The following copending and commonly assigned U.S. patent applications have been filed on the same day as this application. All of these applications relate to and further describe other aspects of this application and are incorporated herein by reference in their entirety.
U.S. patent application Ser. No. ______, entitled “System and Method for Testing One or More Dies on a Semiconductor Wafer,” Attorney Reference Number 10808/63 2001 P 18014 US, filed on ______, and now U.S. Pat. No. ______.
U.S. patent application Ser. No. ______, entitled “Semiconductor Wafer Testing System,” Attorney Reference Number 10808/75 2001 P 18015 US, filed on ______, and now U.S. Pat. No. ______.
This invention generally relates to semiconductor wafer testing methods and devices. More particularly, this invention relates to semiconductor die testing systems with circuitry and routing mechanism in the kerf area of a semiconductor wafer.
Integrated circuits typically begin fabrication as a die on a flat, circular substrate or wafer. The die comprises a rectangular portion of the wafer surface and is also known as a chip, circuit, or the like. Each wafer usually is segmented by scribe or saw lines into multiple dies, which typically form essentially identical rectangular circuit patterns. Some dies may be engineering or test dies. Other dies may be edge dies where the wafer does not permit the formation of a complete die along the edge of the wafer. On many wafers, there is a kerf area or area between the dies. The size of the kerf area varies as the number and arrangement of the dies on the wafer varies. When fabrication is completed, the wafer is cut along the kerf area to separate the dies for use in IC devices.
Dies are tested after fabrication to determine whether a suitable IC has been manufactured. The dies may be individually tested after separation of the wafer. The dies also may be serially tested before separation of the wafer. Die testing usually involves the use of mechanical probes from a testing device. The mechanical probes engage test pads or pins on the die. Once engaged, the testing device applies input signals or voltages to the die, and then receives output signals or voltages from the die.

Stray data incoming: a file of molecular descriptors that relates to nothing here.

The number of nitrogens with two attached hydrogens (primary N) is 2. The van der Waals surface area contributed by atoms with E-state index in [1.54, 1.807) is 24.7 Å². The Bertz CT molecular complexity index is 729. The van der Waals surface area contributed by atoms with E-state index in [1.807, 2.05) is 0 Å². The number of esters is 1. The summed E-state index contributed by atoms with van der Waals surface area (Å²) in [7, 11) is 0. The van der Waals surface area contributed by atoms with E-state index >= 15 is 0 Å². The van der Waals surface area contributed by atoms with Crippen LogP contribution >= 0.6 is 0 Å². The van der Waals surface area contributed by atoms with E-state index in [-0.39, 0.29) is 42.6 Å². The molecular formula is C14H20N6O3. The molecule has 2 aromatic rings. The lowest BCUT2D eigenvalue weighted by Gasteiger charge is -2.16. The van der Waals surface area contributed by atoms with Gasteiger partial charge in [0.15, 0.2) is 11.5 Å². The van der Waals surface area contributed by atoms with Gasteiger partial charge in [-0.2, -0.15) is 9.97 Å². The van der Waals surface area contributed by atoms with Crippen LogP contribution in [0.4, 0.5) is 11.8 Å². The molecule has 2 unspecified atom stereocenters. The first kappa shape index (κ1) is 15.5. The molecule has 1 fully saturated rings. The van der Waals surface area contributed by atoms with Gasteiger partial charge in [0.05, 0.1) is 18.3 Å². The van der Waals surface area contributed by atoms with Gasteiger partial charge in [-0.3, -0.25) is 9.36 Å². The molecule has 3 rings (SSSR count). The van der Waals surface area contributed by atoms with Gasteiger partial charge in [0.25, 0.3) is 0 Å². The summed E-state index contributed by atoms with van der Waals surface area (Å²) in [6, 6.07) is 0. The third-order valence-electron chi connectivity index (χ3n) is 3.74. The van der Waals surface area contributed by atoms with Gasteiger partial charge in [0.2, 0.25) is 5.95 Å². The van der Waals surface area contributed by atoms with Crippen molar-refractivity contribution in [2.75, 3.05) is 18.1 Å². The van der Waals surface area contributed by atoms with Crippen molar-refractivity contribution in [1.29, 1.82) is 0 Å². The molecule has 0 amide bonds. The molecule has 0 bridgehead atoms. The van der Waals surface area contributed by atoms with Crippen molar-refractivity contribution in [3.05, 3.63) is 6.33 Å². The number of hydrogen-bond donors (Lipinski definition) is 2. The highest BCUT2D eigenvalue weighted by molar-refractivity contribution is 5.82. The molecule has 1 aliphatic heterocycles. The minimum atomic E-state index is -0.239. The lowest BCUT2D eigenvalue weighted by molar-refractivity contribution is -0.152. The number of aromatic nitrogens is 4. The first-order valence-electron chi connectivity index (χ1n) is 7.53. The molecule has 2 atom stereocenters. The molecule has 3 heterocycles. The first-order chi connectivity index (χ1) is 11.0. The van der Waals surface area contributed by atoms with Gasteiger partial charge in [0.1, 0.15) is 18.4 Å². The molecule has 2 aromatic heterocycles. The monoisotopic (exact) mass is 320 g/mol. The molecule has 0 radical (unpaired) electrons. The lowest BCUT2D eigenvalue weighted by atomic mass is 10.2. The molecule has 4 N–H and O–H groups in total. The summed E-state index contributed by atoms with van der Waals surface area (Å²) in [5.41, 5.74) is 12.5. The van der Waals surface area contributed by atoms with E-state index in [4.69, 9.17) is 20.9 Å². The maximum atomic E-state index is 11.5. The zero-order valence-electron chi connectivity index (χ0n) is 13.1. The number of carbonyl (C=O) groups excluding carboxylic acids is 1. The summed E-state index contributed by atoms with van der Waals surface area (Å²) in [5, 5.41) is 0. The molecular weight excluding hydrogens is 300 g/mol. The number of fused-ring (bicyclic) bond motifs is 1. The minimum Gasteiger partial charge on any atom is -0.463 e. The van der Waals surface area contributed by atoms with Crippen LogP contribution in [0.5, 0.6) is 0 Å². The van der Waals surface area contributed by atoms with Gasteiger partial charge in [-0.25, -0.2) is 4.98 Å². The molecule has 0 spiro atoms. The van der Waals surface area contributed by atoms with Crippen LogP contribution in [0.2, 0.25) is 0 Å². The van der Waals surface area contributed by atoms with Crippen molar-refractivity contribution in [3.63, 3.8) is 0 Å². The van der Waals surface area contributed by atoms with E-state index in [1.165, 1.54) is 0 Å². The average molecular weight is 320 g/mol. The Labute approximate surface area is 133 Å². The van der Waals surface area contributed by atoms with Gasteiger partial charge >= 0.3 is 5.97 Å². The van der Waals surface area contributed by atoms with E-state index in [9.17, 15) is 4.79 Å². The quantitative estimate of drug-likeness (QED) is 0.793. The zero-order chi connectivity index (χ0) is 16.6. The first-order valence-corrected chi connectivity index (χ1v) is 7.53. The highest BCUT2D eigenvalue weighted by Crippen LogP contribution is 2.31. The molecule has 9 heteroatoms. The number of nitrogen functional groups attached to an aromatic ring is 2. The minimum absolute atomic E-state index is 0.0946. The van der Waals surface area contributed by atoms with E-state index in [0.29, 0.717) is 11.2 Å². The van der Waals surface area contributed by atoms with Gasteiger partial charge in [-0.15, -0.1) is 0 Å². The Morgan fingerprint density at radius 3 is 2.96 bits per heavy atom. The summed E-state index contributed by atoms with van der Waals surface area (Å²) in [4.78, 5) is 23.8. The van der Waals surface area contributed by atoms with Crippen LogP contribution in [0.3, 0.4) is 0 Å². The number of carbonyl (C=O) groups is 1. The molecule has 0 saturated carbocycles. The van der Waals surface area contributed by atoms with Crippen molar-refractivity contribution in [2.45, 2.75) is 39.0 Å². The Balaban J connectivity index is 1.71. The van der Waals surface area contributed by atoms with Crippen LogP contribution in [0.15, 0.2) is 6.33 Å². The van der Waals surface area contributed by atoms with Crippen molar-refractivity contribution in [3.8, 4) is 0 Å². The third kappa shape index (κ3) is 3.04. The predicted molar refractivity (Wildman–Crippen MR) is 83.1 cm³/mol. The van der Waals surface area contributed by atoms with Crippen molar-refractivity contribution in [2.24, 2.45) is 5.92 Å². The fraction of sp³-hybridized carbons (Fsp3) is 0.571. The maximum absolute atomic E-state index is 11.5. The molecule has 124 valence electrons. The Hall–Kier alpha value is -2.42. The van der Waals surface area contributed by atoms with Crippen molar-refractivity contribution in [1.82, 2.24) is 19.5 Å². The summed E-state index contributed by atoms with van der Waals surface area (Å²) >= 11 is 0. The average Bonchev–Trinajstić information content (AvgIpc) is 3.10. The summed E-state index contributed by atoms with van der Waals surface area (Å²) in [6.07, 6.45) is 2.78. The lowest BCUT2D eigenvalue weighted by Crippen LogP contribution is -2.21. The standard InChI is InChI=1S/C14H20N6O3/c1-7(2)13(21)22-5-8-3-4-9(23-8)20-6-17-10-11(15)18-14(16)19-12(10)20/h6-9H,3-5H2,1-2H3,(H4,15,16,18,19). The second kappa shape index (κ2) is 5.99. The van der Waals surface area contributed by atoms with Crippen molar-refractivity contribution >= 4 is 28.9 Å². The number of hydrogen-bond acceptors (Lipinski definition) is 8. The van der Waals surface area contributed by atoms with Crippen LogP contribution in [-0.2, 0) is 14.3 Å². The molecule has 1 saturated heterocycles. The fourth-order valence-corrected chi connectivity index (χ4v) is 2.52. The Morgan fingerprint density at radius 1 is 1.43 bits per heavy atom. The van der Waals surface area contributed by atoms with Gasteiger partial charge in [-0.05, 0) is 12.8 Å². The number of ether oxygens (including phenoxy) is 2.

Many semiconductor wafers are manufactured with circuitry and/or routing mechanisms in the kerf area for testing the dies. The routing mechanism typically is a metal or other conductive channel layered onto the semiconductor wafer. The routing mechanism may have a micro wire configuration or similar shape and makes an electrical connection for passing signals and/or voltages between the dies, test circuitry, and testing device.
Each die usually has a test pad that is connected to the circuitry and/or testing device via the routing mechanism. When fabrication of the semiconductor wafer is completed, the routing mechanism typically is cut when the wafer is cut along the saw lines. A portion of the routing mechanism usually remains connected to the test pad. This routing mechanism portion may cause operating problems when the die is used as an IC. The routing mechanism portion can act like antenna, “picking up” signals and energy that may interfere with operation of the die. The routing mechanism portion may create transmission line effects such as reflective noise when signals or voltage pass through the die.